“What parents often notice is that they start smelling burnt plastic smell around the house. That’s the smell that the foil creates,” Kaliamurthy said, adding that parents may also find pieces of foil around the house.

Getting your child the help they need

If you suspect your child is using drugs, confronting them about it can be a difficult conversation to start.

“It’s a scary time and you find out that your child may be experimenting or using these drugs, which have a high mortality due to the overdose risk,” Kaliamurthy said.

He said first, parents shouldn’t begin the conversation if they are emotionally worked up because it is important to stay calm when having these conversations. Children can become defensive when parents try to broach uncomfortable conversations.

“The challenge is we cannot force these kids into treatment,” Kaliamurthy said.

For parents, Kaliamurthy recommends parents take an online course that can help not only spot substance use, but also start difficult conversation. It’s called the CRAFT method — for Community Reinforcement and Family Training — and the course is free for Maryland residents.

How is it treated?

A treatment plan is determined by how severe the substance-use disorder is, Kaliamurthy said. In addition to drug use, underlying mental or physical conditions will also be looked at and treated.

More severe patients can be treated in an inpatient setting, which can include being admitted to a hospital. For others, an outpatient program may suffice.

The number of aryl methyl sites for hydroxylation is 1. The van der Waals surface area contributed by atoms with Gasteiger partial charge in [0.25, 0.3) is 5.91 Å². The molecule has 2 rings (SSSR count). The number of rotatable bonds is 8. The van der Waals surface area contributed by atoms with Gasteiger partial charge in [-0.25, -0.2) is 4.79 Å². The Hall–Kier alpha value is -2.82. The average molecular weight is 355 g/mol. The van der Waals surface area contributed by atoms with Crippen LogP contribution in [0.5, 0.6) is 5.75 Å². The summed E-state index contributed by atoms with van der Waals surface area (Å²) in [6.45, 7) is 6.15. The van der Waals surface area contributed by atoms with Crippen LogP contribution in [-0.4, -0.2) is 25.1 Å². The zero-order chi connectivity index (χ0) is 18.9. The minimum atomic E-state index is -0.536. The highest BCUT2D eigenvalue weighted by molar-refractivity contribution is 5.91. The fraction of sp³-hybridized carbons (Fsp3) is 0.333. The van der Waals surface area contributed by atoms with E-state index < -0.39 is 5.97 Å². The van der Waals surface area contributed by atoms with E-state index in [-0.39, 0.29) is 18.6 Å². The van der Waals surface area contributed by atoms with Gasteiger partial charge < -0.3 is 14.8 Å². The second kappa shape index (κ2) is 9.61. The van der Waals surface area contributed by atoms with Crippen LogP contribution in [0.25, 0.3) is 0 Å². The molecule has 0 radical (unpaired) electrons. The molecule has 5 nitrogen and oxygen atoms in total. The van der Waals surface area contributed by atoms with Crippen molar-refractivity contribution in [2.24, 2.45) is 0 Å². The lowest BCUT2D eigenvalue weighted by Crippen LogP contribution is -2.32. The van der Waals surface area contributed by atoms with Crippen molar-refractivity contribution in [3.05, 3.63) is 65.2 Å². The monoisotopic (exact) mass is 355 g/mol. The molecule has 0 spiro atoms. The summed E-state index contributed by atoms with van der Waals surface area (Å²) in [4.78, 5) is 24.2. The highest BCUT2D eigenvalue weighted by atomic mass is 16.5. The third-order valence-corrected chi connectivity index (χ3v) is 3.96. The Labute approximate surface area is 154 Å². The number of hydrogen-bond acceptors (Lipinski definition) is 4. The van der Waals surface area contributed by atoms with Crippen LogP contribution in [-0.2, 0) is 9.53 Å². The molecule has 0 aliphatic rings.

As for the addiction, there are also drugs available that can help those addicted to opioids recover.

“The challenge is, it’s a very potent substance, it’s not easy to stop, even if you’re motivated, you might have ups and downs,” he said.

Kaliamurthy said for some patients, treatment is hard to find because most facilities do not accept Medicaid insurance for kids seeking substance use help, meaning low-income families often struggle to access treatment

It takes a village

Kaliamurthy said there’s an important role for the community to play to help cut off access to drugs. Also, he said more infrastructure needs to be in place to help kids with substance use disorders.

“Residential programs don’t exist; we need to advocate for more residential programs because a lot of these kids want help,” he said.

Oftentimes, better training for teens could help save lives. In many cases where a person dies from an overdose, another person was present who didn’t call for help. There is also Narcan, a device that delivers naloxone, which is an opioid-overdose antidote. Kaliamurthy believes Narcan should be accessible to everyone who is high-risk.

The bottom line, he said, is overdose deaths are preventable

Mike Murillo

Mike Murillo is a reporter and anchor at WTOP. Before joining WTOP in 2013, he worked in radio in Orlando, New York City and Philadelphia.

Federal News Network Logo
Log in to your WTOP account for notifications and alerts customized for you.

Sign up